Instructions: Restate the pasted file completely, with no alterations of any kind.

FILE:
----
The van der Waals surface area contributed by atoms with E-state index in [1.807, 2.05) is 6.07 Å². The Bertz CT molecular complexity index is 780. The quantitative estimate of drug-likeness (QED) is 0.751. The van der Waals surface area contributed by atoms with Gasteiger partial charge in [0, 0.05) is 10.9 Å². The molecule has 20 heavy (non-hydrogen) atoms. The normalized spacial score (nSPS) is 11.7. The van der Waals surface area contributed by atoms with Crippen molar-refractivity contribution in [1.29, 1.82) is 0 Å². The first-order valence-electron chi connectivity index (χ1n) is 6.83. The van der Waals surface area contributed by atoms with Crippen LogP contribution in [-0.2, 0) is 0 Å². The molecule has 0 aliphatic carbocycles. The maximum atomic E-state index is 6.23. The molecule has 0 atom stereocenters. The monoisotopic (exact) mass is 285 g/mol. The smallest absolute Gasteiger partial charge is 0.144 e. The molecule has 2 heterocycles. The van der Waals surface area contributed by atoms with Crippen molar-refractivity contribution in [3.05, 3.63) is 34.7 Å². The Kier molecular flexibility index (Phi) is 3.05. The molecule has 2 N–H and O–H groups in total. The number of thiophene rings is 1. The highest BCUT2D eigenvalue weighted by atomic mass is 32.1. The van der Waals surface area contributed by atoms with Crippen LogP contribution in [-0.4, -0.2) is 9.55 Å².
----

The van der Waals surface area contributed by atoms with E-state index in [1.807, 2.05) is 6.07 Å². The Bertz CT molecular complexity index is 780. The quantitative estimate of drug-likeness (QED) is 0.751. The van der Waals surface area contributed by atoms with Gasteiger partial charge in [0, 0.05) is 10.9 Å². The molecule has 20 heavy (non-hydrogen) atoms. The normalized spacial score (nSPS) is 11.7. The van der Waals surface area contributed by atoms with Crippen molar-refractivity contribution in [1.29, 1.82) is 0 Å². The first-order valence-electron chi connectivity index (χ1n) is 6.83. The van der Waals surface area contributed by atoms with Crippen LogP contribution in [-0.2, 0) is 0 Å². The molecule has 0 aliphatic carbocycles. The maximum atomic E-state index is 6.23. The molecule has 0 atom stereocenters. The monoisotopic (exact) mass is 285 g/mol. The smallest absolute Gasteiger partial charge is 0.144 e. The molecule has 2 heterocycles. The van der Waals surface area contributed by atoms with Crippen molar-refractivity contribution in [3.05, 3.63) is 34.7 Å². The Kier molecular flexibility index (Phi) is 3.05. The molecule has 2 N–H and O–H groups in total. The number of thiophene rings is 1. The highest BCUT2D eigenvalue weighted by atomic mass is 32.1. The van der Waals surface area contributed by atoms with Crippen LogP contribution in [-0.4, -0.2) is 9.55 Å².